Just two days after two women in their mid-40s entered the Sabarimala Temple in Kerala, yet another woman in her late-40s entered the Temple on Thursday night amid the ongoing protests in several parts of the Southern region of the country. The 46-year-old woman, hailing from Sri Lanka, is identified as Sasikala. As per sources, Sasikala went till the 18 holy steps at the temple, popularly called Pathinettampadi, however, she was stopped by the police and was asked to return back.
After being blocked to enter, she presented her medical certificate stating that she has reached menopause and also said that she had 48 days of Mandala Vratham(fast) before offering darshan at the temple.
While speaking to the reporters at the temple, irked Sasikala stated that she was stopped by the police before heading towards the 18 holy steps to enter the temple.
"I did not get the darshan. They did not allow me to offer prayers. I went near the steps, they did not let me go. I have a medical certificate. I am not afraid of anyone. I have come here for god. The rules state that we have to maintain penance for 48 days. I have followed the 48 days Mandalam Vritham after I reached there. They told me I cannot go there. Police did not let me go ahead, I could not get the darshan. I will be calm. Ayyappan will answer. I am an Ayyappan devotee. They did not let me climb the steps."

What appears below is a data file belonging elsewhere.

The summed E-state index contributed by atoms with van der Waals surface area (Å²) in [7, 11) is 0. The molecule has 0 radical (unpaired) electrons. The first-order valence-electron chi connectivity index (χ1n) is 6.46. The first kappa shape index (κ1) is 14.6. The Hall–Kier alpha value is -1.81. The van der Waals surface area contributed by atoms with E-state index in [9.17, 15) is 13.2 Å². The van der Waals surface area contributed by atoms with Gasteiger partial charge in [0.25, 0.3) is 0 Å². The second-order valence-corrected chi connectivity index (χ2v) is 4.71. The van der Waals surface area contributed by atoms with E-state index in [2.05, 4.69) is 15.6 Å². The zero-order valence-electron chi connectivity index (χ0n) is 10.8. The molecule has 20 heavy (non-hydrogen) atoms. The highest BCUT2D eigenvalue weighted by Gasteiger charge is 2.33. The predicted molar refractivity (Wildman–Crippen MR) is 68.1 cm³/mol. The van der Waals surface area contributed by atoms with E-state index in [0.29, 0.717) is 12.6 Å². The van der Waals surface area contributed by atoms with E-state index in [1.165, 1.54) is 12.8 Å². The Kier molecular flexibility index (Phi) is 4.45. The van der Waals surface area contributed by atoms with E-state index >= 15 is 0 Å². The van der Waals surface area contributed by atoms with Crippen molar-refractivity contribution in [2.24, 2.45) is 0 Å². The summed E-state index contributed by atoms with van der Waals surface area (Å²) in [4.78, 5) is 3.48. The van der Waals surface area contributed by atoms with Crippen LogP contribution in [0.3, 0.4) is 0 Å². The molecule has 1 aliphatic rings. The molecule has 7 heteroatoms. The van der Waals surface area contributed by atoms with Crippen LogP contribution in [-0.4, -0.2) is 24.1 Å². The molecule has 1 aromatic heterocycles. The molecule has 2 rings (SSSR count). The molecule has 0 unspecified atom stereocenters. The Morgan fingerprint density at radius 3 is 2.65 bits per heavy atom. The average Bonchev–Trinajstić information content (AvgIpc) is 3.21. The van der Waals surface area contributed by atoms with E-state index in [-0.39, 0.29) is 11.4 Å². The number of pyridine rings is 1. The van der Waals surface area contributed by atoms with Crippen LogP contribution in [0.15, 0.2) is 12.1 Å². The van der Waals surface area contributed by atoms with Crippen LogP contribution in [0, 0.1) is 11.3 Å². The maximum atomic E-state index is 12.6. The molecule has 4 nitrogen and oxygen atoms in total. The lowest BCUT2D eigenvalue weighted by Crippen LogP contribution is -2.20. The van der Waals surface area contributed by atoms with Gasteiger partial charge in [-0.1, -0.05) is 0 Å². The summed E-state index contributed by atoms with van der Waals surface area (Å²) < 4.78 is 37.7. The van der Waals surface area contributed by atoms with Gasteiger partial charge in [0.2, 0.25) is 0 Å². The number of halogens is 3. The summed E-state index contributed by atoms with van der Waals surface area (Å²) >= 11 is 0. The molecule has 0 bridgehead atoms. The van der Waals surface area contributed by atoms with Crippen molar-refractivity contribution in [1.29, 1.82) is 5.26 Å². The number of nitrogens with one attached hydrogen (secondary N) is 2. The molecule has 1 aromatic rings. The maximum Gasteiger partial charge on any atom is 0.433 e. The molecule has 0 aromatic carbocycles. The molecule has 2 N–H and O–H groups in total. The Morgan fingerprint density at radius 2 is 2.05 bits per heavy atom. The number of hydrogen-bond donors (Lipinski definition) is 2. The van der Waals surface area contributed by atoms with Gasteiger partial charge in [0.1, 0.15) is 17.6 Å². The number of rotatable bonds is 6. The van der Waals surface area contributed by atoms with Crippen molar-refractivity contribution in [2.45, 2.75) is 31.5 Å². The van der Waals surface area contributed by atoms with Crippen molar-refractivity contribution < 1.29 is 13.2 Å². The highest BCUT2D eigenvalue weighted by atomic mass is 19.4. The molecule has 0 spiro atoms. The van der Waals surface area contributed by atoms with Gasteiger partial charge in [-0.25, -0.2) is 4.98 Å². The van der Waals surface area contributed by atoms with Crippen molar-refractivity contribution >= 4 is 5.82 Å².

On January 2, two women in their early 40s, identified as Bindu and Kanakdurga, entered the Sabarimala Temple triggering large-scale protests across the state. Video of them entering the temple went viral across multiple platforms.
A dawn-to-dusk hartal was also called in Kerala by several Hindu outfits including Sabarimala Karma Samithi on Thursday, a day after the two women entered the Sabarimala sanctorum. The protest turned into violent street fights between the workers of BJP and CPI(M). Police were forced to use tear gas and lathi charge to disperse the agitators. More than 700 people were arrested by the police in connection with multiple incidents of violence in the state.